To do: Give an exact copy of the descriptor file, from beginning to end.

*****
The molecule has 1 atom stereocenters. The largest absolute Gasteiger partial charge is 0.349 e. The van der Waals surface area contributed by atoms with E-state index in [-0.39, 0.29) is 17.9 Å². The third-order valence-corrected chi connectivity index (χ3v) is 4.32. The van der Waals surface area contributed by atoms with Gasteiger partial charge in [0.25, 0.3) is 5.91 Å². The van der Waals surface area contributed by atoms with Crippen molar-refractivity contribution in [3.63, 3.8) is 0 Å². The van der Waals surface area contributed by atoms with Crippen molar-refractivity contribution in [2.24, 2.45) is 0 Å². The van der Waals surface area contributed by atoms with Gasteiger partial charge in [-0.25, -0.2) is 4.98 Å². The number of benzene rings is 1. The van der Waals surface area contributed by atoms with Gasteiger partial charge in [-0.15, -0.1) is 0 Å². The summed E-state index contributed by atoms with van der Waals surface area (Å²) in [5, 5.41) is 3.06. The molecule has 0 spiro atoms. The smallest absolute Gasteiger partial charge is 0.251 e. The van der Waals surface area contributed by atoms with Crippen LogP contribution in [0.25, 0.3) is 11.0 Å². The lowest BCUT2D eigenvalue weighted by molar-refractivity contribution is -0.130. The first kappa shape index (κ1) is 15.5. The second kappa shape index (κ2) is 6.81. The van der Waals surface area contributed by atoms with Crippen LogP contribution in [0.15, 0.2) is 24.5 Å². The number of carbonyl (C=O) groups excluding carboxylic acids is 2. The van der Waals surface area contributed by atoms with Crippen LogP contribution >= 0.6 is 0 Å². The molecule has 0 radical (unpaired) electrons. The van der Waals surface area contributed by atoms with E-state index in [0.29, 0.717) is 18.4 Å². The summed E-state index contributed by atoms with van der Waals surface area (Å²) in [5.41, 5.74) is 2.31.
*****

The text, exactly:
The molecule has 1 atom stereocenters. The largest absolute Gasteiger partial charge is 0.349 e. The van der Waals surface area contributed by atoms with E-state index in [-0.39, 0.29) is 17.9 Å². The third-order valence-corrected chi connectivity index (χ3v) is 4.32. The van der Waals surface area contributed by atoms with Gasteiger partial charge in [0.25, 0.3) is 5.91 Å². The van der Waals surface area contributed by atoms with Crippen molar-refractivity contribution in [3.63, 3.8) is 0 Å². The van der Waals surface area contributed by atoms with Crippen molar-refractivity contribution in [2.24, 2.45) is 0 Å². The van der Waals surface area contributed by atoms with Gasteiger partial charge in [-0.25, -0.2) is 4.98 Å². The number of benzene rings is 1. The van der Waals surface area contributed by atoms with Gasteiger partial charge in [-0.15, -0.1) is 0 Å². The summed E-state index contributed by atoms with van der Waals surface area (Å²) in [5, 5.41) is 3.06. The molecule has 0 spiro atoms. The smallest absolute Gasteiger partial charge is 0.251 e. The van der Waals surface area contributed by atoms with Crippen LogP contribution in [0.25, 0.3) is 11.0 Å². The lowest BCUT2D eigenvalue weighted by molar-refractivity contribution is -0.130. The first kappa shape index (κ1) is 15.5. The second kappa shape index (κ2) is 6.81. The van der Waals surface area contributed by atoms with Crippen LogP contribution in [0.15, 0.2) is 24.5 Å². The number of carbonyl (C=O) groups excluding carboxylic acids is 2. The van der Waals surface area contributed by atoms with Crippen LogP contribution >= 0.6 is 0 Å². The molecule has 0 radical (unpaired) electrons. The van der Waals surface area contributed by atoms with E-state index in [0.29, 0.717) is 18.4 Å². The summed E-state index contributed by atoms with van der Waals surface area (Å²) in [5.41, 5.74) is 2.31.